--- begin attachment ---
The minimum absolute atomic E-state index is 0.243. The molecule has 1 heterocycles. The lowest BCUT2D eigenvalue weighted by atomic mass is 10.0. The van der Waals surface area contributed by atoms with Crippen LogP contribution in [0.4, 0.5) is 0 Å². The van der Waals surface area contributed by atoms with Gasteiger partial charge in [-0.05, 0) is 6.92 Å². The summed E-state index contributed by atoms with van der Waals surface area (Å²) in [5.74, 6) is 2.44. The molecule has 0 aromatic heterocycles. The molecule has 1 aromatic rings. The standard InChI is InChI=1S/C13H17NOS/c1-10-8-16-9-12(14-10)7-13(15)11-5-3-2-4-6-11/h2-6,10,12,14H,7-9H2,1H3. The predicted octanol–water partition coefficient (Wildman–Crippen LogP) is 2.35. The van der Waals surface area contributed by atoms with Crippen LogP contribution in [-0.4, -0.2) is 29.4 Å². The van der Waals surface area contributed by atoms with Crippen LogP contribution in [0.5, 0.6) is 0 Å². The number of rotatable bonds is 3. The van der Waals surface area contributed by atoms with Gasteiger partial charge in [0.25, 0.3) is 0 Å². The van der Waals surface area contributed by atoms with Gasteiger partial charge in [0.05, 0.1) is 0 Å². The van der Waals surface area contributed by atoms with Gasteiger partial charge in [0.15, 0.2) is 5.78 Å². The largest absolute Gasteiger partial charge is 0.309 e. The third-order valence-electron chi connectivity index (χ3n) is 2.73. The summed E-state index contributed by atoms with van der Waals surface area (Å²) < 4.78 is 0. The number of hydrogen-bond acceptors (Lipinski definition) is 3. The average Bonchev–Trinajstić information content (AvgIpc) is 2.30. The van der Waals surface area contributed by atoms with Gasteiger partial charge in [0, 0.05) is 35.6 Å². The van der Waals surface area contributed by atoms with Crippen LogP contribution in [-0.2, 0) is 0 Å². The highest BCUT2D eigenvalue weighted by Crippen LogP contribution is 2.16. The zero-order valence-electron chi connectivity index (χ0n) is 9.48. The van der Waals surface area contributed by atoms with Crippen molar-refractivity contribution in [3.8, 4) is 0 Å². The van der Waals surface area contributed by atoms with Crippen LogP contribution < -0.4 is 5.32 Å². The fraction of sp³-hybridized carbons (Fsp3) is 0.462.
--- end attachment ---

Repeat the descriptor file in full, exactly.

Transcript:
The minimum absolute atomic E-state index is 0.243. The molecule has 1 heterocycles. The lowest BCUT2D eigenvalue weighted by atomic mass is 10.0. The van der Waals surface area contributed by atoms with Crippen LogP contribution in [0.4, 0.5) is 0 Å². The van der Waals surface area contributed by atoms with Gasteiger partial charge in [-0.05, 0) is 6.92 Å². The summed E-state index contributed by atoms with van der Waals surface area (Å²) in [5.74, 6) is 2.44. The molecule has 0 aromatic heterocycles. The molecule has 1 aromatic rings. The standard InChI is InChI=1S/C13H17NOS/c1-10-8-16-9-12(14-10)7-13(15)11-5-3-2-4-6-11/h2-6,10,12,14H,7-9H2,1H3. The predicted octanol–water partition coefficient (Wildman–Crippen LogP) is 2.35. The van der Waals surface area contributed by atoms with Crippen LogP contribution in [-0.4, -0.2) is 29.4 Å². The van der Waals surface area contributed by atoms with Crippen LogP contribution in [0.5, 0.6) is 0 Å². The number of rotatable bonds is 3. The van der Waals surface area contributed by atoms with Gasteiger partial charge in [0.25, 0.3) is 0 Å². The van der Waals surface area contributed by atoms with Gasteiger partial charge in [0.05, 0.1) is 0 Å². The van der Waals surface area contributed by atoms with Gasteiger partial charge in [0.15, 0.2) is 5.78 Å². The largest absolute Gasteiger partial charge is 0.309 e. The third-order valence-electron chi connectivity index (χ3n) is 2.73. The summed E-state index contributed by atoms with van der Waals surface area (Å²) < 4.78 is 0. The number of hydrogen-bond acceptors (Lipinski definition) is 3. The average Bonchev–Trinajstić information content (AvgIpc) is 2.30. The van der Waals surface area contributed by atoms with Gasteiger partial charge in [0, 0.05) is 35.6 Å². The van der Waals surface area contributed by atoms with Crippen LogP contribution in [-0.2, 0) is 0 Å². The highest BCUT2D eigenvalue weighted by Crippen LogP contribution is 2.16. The zero-order valence-electron chi connectivity index (χ0n) is 9.48. The van der Waals surface area contributed by atoms with Crippen molar-refractivity contribution in [3.8, 4) is 0 Å². The van der Waals surface area contributed by atoms with Crippen LogP contribution < -0.4 is 5.32 Å². The fraction of sp³-hybridized carbons (Fsp3) is 0.462.